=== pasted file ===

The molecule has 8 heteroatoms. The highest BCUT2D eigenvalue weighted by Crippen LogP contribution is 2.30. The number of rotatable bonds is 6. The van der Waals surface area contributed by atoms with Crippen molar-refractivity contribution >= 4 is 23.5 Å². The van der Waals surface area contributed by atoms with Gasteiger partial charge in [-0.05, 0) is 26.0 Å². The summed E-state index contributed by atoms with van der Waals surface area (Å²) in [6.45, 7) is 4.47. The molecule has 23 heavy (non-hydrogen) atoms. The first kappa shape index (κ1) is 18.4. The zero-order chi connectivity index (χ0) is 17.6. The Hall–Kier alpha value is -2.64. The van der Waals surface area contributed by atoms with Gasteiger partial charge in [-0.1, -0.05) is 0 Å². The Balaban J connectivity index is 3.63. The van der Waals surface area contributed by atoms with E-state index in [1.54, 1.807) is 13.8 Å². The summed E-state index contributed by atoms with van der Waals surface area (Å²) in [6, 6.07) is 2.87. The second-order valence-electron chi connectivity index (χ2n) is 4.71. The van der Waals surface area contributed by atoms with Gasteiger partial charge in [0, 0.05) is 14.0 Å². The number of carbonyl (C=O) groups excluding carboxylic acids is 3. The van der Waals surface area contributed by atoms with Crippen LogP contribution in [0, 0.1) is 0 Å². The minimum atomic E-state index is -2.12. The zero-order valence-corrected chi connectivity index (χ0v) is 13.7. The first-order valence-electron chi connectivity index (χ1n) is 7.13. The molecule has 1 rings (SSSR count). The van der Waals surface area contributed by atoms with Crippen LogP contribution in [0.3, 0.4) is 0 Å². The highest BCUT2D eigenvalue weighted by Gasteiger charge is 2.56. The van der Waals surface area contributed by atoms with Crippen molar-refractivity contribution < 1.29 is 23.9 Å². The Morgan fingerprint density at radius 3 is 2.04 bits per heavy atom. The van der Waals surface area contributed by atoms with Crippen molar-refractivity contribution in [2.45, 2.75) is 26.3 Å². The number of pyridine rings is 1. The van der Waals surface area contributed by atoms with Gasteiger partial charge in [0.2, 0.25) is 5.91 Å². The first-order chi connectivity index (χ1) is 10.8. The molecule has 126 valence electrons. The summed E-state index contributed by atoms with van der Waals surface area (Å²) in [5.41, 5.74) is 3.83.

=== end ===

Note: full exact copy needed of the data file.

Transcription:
The molecule has 8 heteroatoms. The highest BCUT2D eigenvalue weighted by Crippen LogP contribution is 2.30. The number of rotatable bonds is 6. The van der Waals surface area contributed by atoms with Crippen molar-refractivity contribution >= 4 is 23.5 Å². The van der Waals surface area contributed by atoms with Gasteiger partial charge in [-0.05, 0) is 26.0 Å². The summed E-state index contributed by atoms with van der Waals surface area (Å²) in [6.45, 7) is 4.47. The molecule has 23 heavy (non-hydrogen) atoms. The first kappa shape index (κ1) is 18.4. The zero-order chi connectivity index (χ0) is 17.6. The Hall–Kier alpha value is -2.64. The van der Waals surface area contributed by atoms with Gasteiger partial charge in [-0.1, -0.05) is 0 Å². The Balaban J connectivity index is 3.63. The van der Waals surface area contributed by atoms with E-state index in [1.54, 1.807) is 13.8 Å². The summed E-state index contributed by atoms with van der Waals surface area (Å²) in [6, 6.07) is 2.87. The second-order valence-electron chi connectivity index (χ2n) is 4.71. The van der Waals surface area contributed by atoms with Gasteiger partial charge in [0, 0.05) is 14.0 Å². The number of carbonyl (C=O) groups excluding carboxylic acids is 3. The van der Waals surface area contributed by atoms with Crippen LogP contribution in [0, 0.1) is 0 Å². The minimum atomic E-state index is -2.12. The zero-order valence-corrected chi connectivity index (χ0v) is 13.7. The first-order valence-electron chi connectivity index (χ1n) is 7.13. The molecule has 1 rings (SSSR count). The van der Waals surface area contributed by atoms with Crippen LogP contribution in [0.3, 0.4) is 0 Å². The highest BCUT2D eigenvalue weighted by Gasteiger charge is 2.56. The van der Waals surface area contributed by atoms with Crippen molar-refractivity contribution < 1.29 is 23.9 Å². The Morgan fingerprint density at radius 3 is 2.04 bits per heavy atom. The van der Waals surface area contributed by atoms with Crippen molar-refractivity contribution in [2.45, 2.75) is 26.3 Å². The number of pyridine rings is 1. The van der Waals surface area contributed by atoms with Gasteiger partial charge in [0.2, 0.25) is 5.91 Å². The first-order chi connectivity index (χ1) is 10.8. The molecule has 126 valence electrons. The summed E-state index contributed by atoms with van der Waals surface area (Å²) in [5.41, 5.74) is 3.83.